GRRMF rescues many golden retrievers
each year with chronic ear problems. It’s very common in
the breed, and if left untreated or not treated correctly
and consistently, ear problems can become chronic and affect
the dog’s quality of life.
One thing that's very important to remember, the ears
are basically skin turned “inwards,” so dogs that have
skin problems tend to have ear problems also. You usually
have to treat both at the same time.
There are generally three types of ear problems: 1) Yeast
2) Bacteria and 3) Mites.
Yeast is the most common cause of ear infections,
especially for dogs who swim a lot. It is a normal
inhabitant of the ear but when it overgrows it causes
redness, odor and itchiness. As the saying goes, the
best defense is a good offense. If your dog is prone
to ear problems, you can prevent them with regular
ear cleanings. This can be done through a homemade
mixture of 50% vinegar / 50% water, or ready-made solutions
available at pet supply stores.
Regardless of what brand or mix you use, the ear cleaner
should do two things:
- It should be able to break down the waxy substance
in the ear; and
- It should make the ear environment such that it
is hard for yeast to grow; usually this means it
will make the inside of the ear acidic.
Once a yeast infection starts, you will need to consult
with your veterinarian for appropriate treatment –
rinses no longer will be enough. Your veterinarian
will diagnose a yeast infection by looking at the ear
discharge under a microscope. The usual treatment is
a prescription anti-fungal agent, such as Otomax or
If a yeast infection is left untreated it can progress to a bacterial infection,
which is more serious. Bacterial infections are usually painful and have
a very strong odor. Bacterial infections can cause the dog to be physically
ill, including vomiting, anorexia and fever. These infections must be treated
aggressively. The infection can also progress to the middle or inner ear.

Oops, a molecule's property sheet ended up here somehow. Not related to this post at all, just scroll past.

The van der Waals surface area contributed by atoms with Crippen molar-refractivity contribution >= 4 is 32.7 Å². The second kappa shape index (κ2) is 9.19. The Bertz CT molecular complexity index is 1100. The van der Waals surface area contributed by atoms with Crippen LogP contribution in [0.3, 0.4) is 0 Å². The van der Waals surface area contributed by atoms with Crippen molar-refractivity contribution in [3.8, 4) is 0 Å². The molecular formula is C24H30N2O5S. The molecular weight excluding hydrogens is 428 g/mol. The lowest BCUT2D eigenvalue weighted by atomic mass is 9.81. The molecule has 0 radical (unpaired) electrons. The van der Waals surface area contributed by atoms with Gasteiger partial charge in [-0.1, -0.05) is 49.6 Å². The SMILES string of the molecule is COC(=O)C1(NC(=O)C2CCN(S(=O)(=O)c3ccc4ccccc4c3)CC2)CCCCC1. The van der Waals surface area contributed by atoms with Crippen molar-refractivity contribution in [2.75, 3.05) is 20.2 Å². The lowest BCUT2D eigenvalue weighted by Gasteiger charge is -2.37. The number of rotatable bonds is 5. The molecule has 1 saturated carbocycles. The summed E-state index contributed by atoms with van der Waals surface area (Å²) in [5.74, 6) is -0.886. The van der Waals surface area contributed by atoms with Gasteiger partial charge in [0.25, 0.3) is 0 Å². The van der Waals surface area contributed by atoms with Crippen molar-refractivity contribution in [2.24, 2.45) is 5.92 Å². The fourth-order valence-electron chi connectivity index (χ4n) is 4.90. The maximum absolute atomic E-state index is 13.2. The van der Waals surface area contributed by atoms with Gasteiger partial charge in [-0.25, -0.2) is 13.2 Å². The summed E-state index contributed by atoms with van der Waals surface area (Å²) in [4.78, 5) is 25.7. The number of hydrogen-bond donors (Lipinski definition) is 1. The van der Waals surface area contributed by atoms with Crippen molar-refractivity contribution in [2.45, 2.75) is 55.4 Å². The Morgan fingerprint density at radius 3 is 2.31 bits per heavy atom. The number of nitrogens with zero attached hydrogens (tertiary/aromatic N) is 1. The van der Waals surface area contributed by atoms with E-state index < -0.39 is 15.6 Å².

If this occurs usually the dog will have a distinct head tilt or may lose
its sense of balance. Treatment is the same for yeast, except the cleanings
are done more frequently, and the dog will also be put on antibiotics. If
there is no improvement after 7 days, a culture and sensitivity of the ear
should be performed to choose the appropriate antibiotic. Usually the dog
is on antibiotics for a minimum of 2 to 3 weeks. If left untreated, the dog
will eventually incur irreversible damage to the eardrum. Also, if the antibiotics
are stopped too soon, the infection will just come right back.
The third, and by far least common , cause of infection are ear mites or
Otodectes Cyanotis. Ear mites do not live in the environment. They have to
be passed from animal to animal. If your dog does not come in close contact
with any other dogs or cats, there is no way that he can get mites. Ear mites
cause severe itchiness of the ears, and there is usually a black, tarry wax
present. Mites are treated with cleaning, as described before, and a good
If your dog has an occasional yeast infection or an infrequently bacterial
infection, it is no cause for alarm if it gets treated. If your dog continues
to have problems then the underlying causes must be investigated. Some causes
can be environmental, swimming a lot, bathed frequently and getting water
in the ears. Other causes can be hormonal or hereditary such as hypothroidism,
food allergies or flea allergies. Finally, growths in the ear can cause persistent
or recurrent ear problems.
Prevention is the key. Goldens should have their ears thoroughly cleaned
at least once weekly. If they swim, the ears should be cleaned at the end
of the day on the day they are in the water.